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Jim Derrig

Over the last 10 years I have tracked junior drivers in the successful KRA program at NCMP and here’s what I’ve seen. Starting with a field of kid karters (say 15 entries), only a modest percentage move up to the Jr. Sportsman (cadet?) level, from there the Jr. Sportsman drivers only seem to have well less than 30-35% move up to the Jr. Class. Then the Juniors move less than half to senior classes. End result over a 10 year period you may see 10-15% of the original group of kid karters spend any time in the senior divisions. 

This is because we largely follow the European karting ladder, and this is exactly how the ladder is supposed to work, as the final rung is Lewis Hamilton (only room for one driver).

Most absolutely nutso fact about karting:  A 13-year-old can show up and jump into a Junior TaG kart or Jr. shifter that is fully capably of beating a senior-level kart, i.e., the junior kart is stupid fast.  But that same 13-year-old can’t run an L206 because the 4-stroke classes have a 16-and-over age limit.  This has been true at most of the kart tracks I’ve been to.  The net result is if you are a parent on the level of the little league baseball crazies who are convinced that little Kenny is going to be a professional race driver, the opportunities abound, while if you’re a parent who just wants to have fun with a kid who is not at that talent level, the opportunities are much fewer.  I have no idea why this has so consistently been the case.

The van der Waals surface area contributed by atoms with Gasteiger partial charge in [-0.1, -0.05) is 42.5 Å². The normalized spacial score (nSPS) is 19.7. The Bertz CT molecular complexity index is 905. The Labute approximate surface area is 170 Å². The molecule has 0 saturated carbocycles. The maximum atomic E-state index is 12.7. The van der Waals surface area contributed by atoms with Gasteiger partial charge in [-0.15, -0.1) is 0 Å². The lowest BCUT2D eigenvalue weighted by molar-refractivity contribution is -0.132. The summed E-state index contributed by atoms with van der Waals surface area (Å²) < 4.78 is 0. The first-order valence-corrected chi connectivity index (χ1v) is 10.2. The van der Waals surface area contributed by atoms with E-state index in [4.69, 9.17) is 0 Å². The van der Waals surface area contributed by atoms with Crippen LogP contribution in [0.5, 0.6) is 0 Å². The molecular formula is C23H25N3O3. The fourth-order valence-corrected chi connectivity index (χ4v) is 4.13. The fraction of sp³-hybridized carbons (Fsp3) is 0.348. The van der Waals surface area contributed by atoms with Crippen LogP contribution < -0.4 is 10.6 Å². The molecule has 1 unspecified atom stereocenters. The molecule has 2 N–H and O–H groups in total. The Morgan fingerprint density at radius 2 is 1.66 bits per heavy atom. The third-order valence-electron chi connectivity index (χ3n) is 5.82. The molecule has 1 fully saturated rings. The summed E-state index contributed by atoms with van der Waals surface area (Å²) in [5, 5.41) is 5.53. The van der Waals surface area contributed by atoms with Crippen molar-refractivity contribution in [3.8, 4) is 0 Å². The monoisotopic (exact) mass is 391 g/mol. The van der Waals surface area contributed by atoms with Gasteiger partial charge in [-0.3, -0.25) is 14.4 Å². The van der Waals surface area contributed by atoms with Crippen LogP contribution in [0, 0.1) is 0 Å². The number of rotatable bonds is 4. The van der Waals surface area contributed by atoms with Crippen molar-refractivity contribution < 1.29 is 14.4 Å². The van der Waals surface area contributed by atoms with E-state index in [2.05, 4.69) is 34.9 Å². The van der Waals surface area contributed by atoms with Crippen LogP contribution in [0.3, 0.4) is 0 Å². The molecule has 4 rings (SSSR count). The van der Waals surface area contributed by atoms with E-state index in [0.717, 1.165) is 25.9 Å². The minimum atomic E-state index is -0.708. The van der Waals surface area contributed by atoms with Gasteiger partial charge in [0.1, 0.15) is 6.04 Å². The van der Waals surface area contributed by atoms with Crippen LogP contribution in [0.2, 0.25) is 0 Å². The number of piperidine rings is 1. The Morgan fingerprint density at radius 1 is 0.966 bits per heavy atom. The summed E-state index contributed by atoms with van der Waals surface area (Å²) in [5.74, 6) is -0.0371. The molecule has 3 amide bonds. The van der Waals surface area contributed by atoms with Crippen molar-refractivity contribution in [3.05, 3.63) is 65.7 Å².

It also means that karting is competing with MX for the talented kids with parents willing to allow their kids to face that kind of risk level.  Net result:  Not many kids.